At present, small animal imaging initiatives have focused primarily on the development of systemic treatment methods and biomarkers to detect tumors and monitor or predict responses. Little attention has been directed at advancing the treatment of cancer with radiation. This is ironic and unfortunate, as radiation therapy is a major and effective treatment modality that explicitly exploits imaging methods for target definition and treatment delivery. Instead, over the past couple of decades, there has been a widening technological disparity between laboratory radiation research and clinical radiation therapy; the latter very much championed by the industry. Whereas simple single beam/single fraction techniques are commonly used to irradiate laboratory animals, advanced three-dimensional (3D) and computer-controlled delivery technologies are now used clinically to pinpoint fractionated conformal radiation therapy (CRT) and intensity modulated radiation therapy (IMRT). The uniform dose distributions delivered to research animals bear little resemblance to the highly non-uniform dose distributions that conform tightly to the human tumor targets, while sparing surrounding critical structures. Traditional understanding of tumor control probability (TCP) and normal tissue complication probability (NTCP) based on animal radiation research has become increasingly less suitable to model response and predict outcome of modern radiation therapy. The technological disparity also presents a difficult hurdle in the development of novel treatment methods that combine conformal irradiation and other therapeutic agents, such as drugs, biomarkers, angiogenic modifiers and inducible gene products. There, the temporal, functional and anatomic characteristics of the therapeutic synergism and toxicity must be quantified, but would be difficult to assess using research animals given the different irradiation methods between the laboratory and the clinic.

High resolution imaging, dose planning and conformal irradiation capabilities are presently unavailable for small animal research despite their need in the era of anatomical and biological image guided radiation therapy. In retrospect, small animal radiation research has needed an injection of new imaging and irradiation technologies for some time now. While early small animal radiation research established many of the fundamentals for human treatment, the methods of irradiation lag far behind those used in the modern clinical setting. Important questions such as normal tissue toxicity due to non-uniform dose distributions cannot be adequately studied with current animal radiation methods.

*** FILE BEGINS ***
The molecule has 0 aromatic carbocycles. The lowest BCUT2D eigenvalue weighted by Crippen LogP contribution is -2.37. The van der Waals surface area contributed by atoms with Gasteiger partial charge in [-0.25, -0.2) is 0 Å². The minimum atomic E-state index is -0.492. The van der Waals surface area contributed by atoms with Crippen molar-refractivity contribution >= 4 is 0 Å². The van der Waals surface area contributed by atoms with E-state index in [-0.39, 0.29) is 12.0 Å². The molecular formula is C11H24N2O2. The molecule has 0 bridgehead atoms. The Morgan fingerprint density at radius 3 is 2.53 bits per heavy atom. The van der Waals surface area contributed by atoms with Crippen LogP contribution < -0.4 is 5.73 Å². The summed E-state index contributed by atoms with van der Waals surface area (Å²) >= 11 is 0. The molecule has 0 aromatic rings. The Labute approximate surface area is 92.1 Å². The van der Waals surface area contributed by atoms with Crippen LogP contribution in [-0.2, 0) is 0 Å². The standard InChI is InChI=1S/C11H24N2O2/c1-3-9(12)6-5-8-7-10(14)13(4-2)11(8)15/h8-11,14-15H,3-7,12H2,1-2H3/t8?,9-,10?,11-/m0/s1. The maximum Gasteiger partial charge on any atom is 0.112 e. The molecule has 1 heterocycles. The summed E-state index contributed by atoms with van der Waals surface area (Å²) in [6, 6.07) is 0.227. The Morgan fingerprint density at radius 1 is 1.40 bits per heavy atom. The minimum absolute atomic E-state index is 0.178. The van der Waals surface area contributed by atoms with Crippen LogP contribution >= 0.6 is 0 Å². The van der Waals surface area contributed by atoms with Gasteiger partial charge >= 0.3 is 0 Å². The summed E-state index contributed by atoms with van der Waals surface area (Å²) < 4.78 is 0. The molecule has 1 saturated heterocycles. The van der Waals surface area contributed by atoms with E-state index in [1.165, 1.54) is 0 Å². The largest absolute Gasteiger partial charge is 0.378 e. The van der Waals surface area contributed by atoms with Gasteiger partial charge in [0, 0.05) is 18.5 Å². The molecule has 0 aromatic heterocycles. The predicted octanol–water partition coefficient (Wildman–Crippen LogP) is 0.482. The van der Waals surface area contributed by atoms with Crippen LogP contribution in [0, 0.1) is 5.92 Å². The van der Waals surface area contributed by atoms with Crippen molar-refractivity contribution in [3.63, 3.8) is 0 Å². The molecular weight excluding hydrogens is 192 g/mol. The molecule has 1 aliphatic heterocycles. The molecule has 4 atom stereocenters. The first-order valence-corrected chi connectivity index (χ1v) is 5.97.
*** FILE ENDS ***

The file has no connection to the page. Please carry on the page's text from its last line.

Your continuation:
There is a need to conduct animal radiation research that bears realistic resemblance to human treatment to improve our understanding of tumor and normal tissue response to non-uniform irradiation.


In satisfying the above need, as well as overcoming the enumerated drawbacks and other limitations of the related art, the present invention provides a system for small animal radiation imaging and therapy.

The system integrates imaging and radiation delivery, and, optionally, treatment planning capabilities. The system is equipped with a computer-controlled rotating gantry and includes at least one radiation source mounted to the gantry. The radiation source moves along an arcuate path as the gantry rotates and emits an x-ray beam at a first energy level for imaging of a small animal and emits an x-ray beam at a second energy level for radiation therapy of the small animal. The first energy level is less than the second energy level. The system's imaging capabilities are implemented with the use of a flat panel detector, for example, an a:Si flat panel detector.

In some embodiments, three kilovoltage (kV) x-ray sources are mounted to the gantry to provide combination-imaging and radiation functions. The sources emit radiation with an energy in the range between about 100 kVp and 250 kVp. On-board cone-beam CT (at, for example, ≦0.5 mm resolution) may be implemented along with the flat-panel detector for imaging capabilities. In certain embodiments, remountable x-ray focusing lens are deployed on each radiation source to achieve “dose painting” at —1 mm resolution.

In particular embodiments, kV dose calculations based on Monte Carlo and pencil beam convolution methods are coupled with a clinical 3D planning system to facilitate conformal irradiation experiments on the system. Accuracy of the dose calculations can be verified at 1 mm resolution using a water-equivalent 3D gel dosimetry system and 2D radiochromic film in well-defined phantom arrangements.

Other features and advantages will become apparent from the following description, and from the claims.


FIG. 1a is a perspective view of a system for small animal radiation imaging and therapy in accordance with an embodiment of the invention;

FIG. 1b is an end view of the system;

FIG. 1c is a close-view of an x-ray source in accordance with an embodiment of the invention;

FIG. 2 depicts the dose painting capability of a pivoting x-ray source;

FIG. 3a is a schematic of x-ray diffraction from a crystal lattice;